A five-year followup of hand function and activities of daily living in systemic sclerosis (scleroderma)

J Hand Ther. Oct-Dec 2004;17(4):407-11.


The purpose of this study was to identify hand factors that change over a five-year period that may be risk factors for the development of functional disability in persons with systemic sclerosis (scleroderma). Sixty individuals with scleroderma were administered assessments of grip and pinch strength, joint range of motion, and pain, and were observed for the presence of digital ulcers, digital scars, calcium deposits, puffy fingers, and tendon friction rubs. Matched-pairs chi square analyses and Fisher's exact tests were performed to compare variables at year 1 and five years later. Grip and pinch strength increased as did joint motion except for the wrist and thumb carpometacarpal joint. There were also significant increases in the presence of scars, friction rubs, calcium deposits, and puffy fingers. Regression analysis was done to determine which variables predicted functional ability. Only puffy fingers predicted functional disability. In conclusion, hand impairment persisted over time while functional ability decreased.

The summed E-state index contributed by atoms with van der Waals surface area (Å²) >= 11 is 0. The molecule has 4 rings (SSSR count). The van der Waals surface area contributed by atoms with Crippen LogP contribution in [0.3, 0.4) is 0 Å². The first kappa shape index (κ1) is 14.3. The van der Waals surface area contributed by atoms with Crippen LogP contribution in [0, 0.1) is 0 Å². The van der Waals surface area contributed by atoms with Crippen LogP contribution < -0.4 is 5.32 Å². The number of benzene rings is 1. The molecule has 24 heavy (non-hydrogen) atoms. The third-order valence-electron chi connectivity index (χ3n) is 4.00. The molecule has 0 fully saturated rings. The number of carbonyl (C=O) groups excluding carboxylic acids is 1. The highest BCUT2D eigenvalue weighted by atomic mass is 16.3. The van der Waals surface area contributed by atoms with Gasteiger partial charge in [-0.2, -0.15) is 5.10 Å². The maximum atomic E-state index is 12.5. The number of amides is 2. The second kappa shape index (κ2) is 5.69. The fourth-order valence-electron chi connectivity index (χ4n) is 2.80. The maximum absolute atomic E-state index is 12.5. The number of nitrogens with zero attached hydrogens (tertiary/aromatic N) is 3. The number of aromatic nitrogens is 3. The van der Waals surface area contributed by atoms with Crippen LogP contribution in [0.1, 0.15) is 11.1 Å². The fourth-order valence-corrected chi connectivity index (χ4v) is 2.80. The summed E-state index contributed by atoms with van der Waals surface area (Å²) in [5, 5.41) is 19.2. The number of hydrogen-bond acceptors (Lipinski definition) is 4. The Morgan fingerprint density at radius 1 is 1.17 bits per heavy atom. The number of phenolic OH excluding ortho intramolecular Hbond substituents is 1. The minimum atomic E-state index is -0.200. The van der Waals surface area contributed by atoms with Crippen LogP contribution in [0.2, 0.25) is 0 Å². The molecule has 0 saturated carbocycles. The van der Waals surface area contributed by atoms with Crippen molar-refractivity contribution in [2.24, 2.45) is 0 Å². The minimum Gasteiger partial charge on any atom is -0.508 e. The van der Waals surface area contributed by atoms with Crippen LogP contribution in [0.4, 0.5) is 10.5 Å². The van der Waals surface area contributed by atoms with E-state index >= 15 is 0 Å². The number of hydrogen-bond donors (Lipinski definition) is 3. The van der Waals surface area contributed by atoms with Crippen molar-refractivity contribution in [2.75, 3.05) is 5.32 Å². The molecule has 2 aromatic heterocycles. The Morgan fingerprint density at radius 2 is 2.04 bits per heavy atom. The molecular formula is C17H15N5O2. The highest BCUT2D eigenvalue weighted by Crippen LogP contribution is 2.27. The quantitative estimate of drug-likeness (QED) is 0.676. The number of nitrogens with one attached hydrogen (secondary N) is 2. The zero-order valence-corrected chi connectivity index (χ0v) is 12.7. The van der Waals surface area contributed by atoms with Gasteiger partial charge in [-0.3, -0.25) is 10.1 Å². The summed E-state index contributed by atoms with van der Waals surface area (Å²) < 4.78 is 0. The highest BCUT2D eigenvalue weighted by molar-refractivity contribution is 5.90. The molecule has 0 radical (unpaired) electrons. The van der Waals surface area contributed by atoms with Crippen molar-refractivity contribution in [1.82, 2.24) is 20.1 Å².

Publication types

  • Research Support, Non-U.S. Gov't

MeSH terms

  • Activities of Daily Living*
  • Adult
  • Aged
  • Aged, 80 and over
  • Disability Evaluation
  • Female
  • Finger Joint / physiopathology
  • Follow-Up Studies
  • Hand / physiopathology*
  • Hand Strength / physiology
  • Humans
  • Male
  • Middle Aged
  • Prospective Studies
  • Risk Factors
  • Scleroderma, Systemic / physiopathology*
  • Time Factors
  • Wrist Joint / physiopathology